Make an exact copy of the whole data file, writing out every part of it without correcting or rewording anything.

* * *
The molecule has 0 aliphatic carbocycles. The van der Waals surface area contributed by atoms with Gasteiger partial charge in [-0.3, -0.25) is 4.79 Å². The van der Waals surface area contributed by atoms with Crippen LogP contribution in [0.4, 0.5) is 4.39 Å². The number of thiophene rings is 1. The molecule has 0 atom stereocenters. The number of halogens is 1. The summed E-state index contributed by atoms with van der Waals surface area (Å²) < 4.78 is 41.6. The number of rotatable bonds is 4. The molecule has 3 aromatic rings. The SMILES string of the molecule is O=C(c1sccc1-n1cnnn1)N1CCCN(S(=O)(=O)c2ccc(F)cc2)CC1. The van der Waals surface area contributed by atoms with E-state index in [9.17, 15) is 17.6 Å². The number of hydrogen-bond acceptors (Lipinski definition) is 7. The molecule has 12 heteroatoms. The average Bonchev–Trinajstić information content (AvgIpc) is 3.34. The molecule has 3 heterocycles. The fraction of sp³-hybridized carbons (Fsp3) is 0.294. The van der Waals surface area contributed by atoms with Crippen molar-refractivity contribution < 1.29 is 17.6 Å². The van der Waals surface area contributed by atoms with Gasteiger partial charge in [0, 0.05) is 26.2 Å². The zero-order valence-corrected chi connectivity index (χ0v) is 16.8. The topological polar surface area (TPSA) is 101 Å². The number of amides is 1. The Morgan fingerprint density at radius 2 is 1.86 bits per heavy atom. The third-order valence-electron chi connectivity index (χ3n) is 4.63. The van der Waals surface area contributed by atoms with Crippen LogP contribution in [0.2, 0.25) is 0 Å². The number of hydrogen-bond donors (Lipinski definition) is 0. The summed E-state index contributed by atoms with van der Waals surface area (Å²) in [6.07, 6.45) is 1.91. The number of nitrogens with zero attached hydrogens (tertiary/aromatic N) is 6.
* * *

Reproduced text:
The molecule has 0 aliphatic carbocycles. The van der Waals surface area contributed by atoms with Gasteiger partial charge in [-0.3, -0.25) is 4.79 Å². The van der Waals surface area contributed by atoms with Crippen LogP contribution in [0.4, 0.5) is 4.39 Å². The number of thiophene rings is 1. The molecule has 0 atom stereocenters. The number of halogens is 1. The summed E-state index contributed by atoms with van der Waals surface area (Å²) < 4.78 is 41.6. The number of rotatable bonds is 4. The molecule has 3 aromatic rings. The SMILES string of the molecule is O=C(c1sccc1-n1cnnn1)N1CCCN(S(=O)(=O)c2ccc(F)cc2)CC1. The van der Waals surface area contributed by atoms with E-state index in [9.17, 15) is 17.6 Å². The number of hydrogen-bond acceptors (Lipinski definition) is 7. The molecule has 12 heteroatoms. The average Bonchev–Trinajstić information content (AvgIpc) is 3.34. The molecule has 3 heterocycles. The fraction of sp³-hybridized carbons (Fsp3) is 0.294. The van der Waals surface area contributed by atoms with Crippen molar-refractivity contribution < 1.29 is 17.6 Å². The van der Waals surface area contributed by atoms with Gasteiger partial charge in [0, 0.05) is 26.2 Å². The zero-order valence-corrected chi connectivity index (χ0v) is 16.8. The topological polar surface area (TPSA) is 101 Å². The number of amides is 1. The Morgan fingerprint density at radius 2 is 1.86 bits per heavy atom. The third-order valence-electron chi connectivity index (χ3n) is 4.63. The van der Waals surface area contributed by atoms with Crippen LogP contribution in [0.2, 0.25) is 0 Å². The number of hydrogen-bond donors (Lipinski definition) is 0. The summed E-state index contributed by atoms with van der Waals surface area (Å²) in [6.07, 6.45) is 1.91. The number of nitrogens with zero attached hydrogens (tertiary/aromatic N) is 6.